FAI chief executive Jonathan Hill has criticised the association's previous handling of the ongoing Robbie Keane situation. Keane remains on the FAI payroll, earning an annual salary of €250,000, despite holding no official position, after the Republic of Ireland's record goal-scorer received a four-year contract in 2018 to work as an assistant coach to previous manager Mick McCarthy.
When Stephen Kenny took over in April last year the Dubliner appointed Keith Andrews and Damien Duff as assistants, leaving no room for Keane in his backroom.
Hill and Keane held discussions about a future role as recently as last Wednesday, when the latter received his Uefa Pro Licence alongside Duff.
“We also had a good long chat in London around the Euros where we saw Robbie interacting well with some key Uefa people and representing Ireland very well actually,” said Hill after the FAI annual general meeting confirmed borrowings of €62.4 million in 2020.
“I think it is fair to say the situation around Robbie initially was not of his making,” Hill continued. “I personally don’t believe the association handled that situation particularly well. For that I was happy to apologise to Robbie in our conversations.”
Hill and FAI chairman Roy Barrett also confirmed that the FAI board would discuss Kenny's contract, which runs to July 2022, when the current World Cup qualifying campaign ends in November.
On plans to join forces with the United Kingdom in a bid for the 2030 World Cup, Barrett said the FAI will “consider and reflect on” the violence at Wembley Stadium during England’s semi-final and final games at the Euros.
The AGM itself was notable for the release of a highly ambitious "strategic vision" that has Ireland competing at "every other" major soccer tournament. This applies to both male and female teams, even though Vera Pauw's senior women have never qualified for a World Cup or European Championships. The Republic of Ireland men have reached three Euros – 1988, 2012 and 2016 – and featured at three World Cups in 1990, 1994 and 2002.
“You want to get the balance right between realism and ambition,” said Hill. “We would expect all our international teams to be qualifying for every other event.”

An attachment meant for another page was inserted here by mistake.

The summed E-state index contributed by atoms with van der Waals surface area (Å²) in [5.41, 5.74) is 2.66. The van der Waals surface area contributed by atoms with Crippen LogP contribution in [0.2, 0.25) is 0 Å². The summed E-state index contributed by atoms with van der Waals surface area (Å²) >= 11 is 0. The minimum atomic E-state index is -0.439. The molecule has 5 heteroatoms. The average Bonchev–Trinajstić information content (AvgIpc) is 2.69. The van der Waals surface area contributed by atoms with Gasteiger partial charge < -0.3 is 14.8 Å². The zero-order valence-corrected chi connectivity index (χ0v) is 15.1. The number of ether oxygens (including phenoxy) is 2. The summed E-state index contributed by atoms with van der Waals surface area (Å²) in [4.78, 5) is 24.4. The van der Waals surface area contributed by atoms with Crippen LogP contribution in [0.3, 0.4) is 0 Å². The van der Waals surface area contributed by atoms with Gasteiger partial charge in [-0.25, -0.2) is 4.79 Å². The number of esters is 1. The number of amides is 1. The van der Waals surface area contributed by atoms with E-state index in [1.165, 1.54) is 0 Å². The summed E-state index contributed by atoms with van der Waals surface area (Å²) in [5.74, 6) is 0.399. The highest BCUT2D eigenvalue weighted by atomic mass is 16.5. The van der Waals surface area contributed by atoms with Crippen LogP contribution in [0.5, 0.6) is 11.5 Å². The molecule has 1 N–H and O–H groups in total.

Hill, in a speech that leaned heavily on the FAI addressing the gender imbalance in Irish football, revealed that negotiations are happening to bridge the pay gap between male and female international players.
Currently, the senior men’s match fee is €2,500 with the women receiving €500.
“I think the approach that is used for men and women should be the same, yes. In other words, we should have the same approach to tournament bonus and tournament qualification.
"The quantum that that approach might refer to is dependent on obviously the decisions of both Uefa and Fifa as to how much they are going to pay for those bonuses but, yes, we should strive to have equality in that approach."
Considering Fifa prize money for the 2018 men’s World Cup was €340 million while the prize money for the 2019 women’s world cup was €25.5 million, Hill was asked what is stopping the FAI from following the lead of the English FA, as well as the Norwegian and Brazilian football federations, who all pay their male and female players the same match fee.
“I don’t think there is a specific barrier to that,” he responded.
Alex O’Connell, the association’s finance director, stated at the virtual gathering that the practice of the FAI using future grant money from Uefa and Fifa to cover current debt is to end.
“In the past,” said O’Connell, “the association has drawn future income streams into present periods in order to assist with the payment of liabilities as they fell due. It is our intention to cease this practice and ensure our income streams are only drawn in the periods of which they relate.”
However, O’Connell was unable to confirm that the FAI would own half the Aviva Stadium when the €28 million debt was paid off in 2040. Last March, the Sunday Times revealed, via a freedom of information request, that the IRFU had the option of buying the FAI’s shares in the stadium for 50 per cent of their value if the Aviva’s “useful life” had expired by then.